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Interactions between genetic and environmental risk factors take center stage in the pathology of schizophrenia. We assessed if the stressor of reduced environmental enrichment applied in adulthood provokes deficits in the positive, negative or cognitive symptom domains of schizophrenia in a mouse line modeling NMDA-receptor (NMDAR) hypofunction in forebrain inhibitory interneurons (Grin1ΔPpp1r2 ). We find that Grin1ΔPpp1r2 mice, when group-housed in highly enriched cages, appear largely normal across a wide range of schizophrenia-related behavioral tests. However, they display various short-term memory deficits when exposed to minimal enrichment. This demonstrates that the interaction between risk genes causing NMDA-receptor hypofunction and environmental risk factors may negatively impact cognition later in life.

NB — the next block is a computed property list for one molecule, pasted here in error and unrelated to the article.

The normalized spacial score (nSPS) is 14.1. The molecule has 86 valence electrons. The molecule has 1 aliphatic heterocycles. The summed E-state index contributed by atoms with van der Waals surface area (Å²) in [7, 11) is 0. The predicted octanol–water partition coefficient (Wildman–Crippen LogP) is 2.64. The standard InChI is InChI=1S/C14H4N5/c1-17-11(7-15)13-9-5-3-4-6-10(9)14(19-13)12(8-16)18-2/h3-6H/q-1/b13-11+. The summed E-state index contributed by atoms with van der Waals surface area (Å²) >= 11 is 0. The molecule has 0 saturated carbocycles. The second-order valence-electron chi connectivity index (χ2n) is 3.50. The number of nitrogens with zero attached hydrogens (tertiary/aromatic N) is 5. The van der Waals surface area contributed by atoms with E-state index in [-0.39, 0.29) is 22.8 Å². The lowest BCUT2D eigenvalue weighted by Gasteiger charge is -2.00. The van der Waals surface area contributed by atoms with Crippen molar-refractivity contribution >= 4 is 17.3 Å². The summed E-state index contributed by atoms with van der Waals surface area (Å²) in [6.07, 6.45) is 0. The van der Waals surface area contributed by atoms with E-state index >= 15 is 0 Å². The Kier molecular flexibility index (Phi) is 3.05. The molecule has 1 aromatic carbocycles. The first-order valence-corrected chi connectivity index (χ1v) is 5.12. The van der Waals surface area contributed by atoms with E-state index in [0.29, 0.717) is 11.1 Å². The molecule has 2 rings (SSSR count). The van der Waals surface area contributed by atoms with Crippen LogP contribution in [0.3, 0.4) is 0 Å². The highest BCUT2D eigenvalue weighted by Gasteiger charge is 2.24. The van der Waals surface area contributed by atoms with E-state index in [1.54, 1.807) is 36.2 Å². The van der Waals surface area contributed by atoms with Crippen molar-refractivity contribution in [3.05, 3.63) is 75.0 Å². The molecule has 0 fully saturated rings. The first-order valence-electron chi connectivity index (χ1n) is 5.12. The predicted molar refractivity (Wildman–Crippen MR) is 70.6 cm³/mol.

Original publication




Journal article


Front Behav Neurosci

Publication Date





NMDAR-receptor hypofunction, gene-environment interaction, interneurons, risk factors, schizophrenia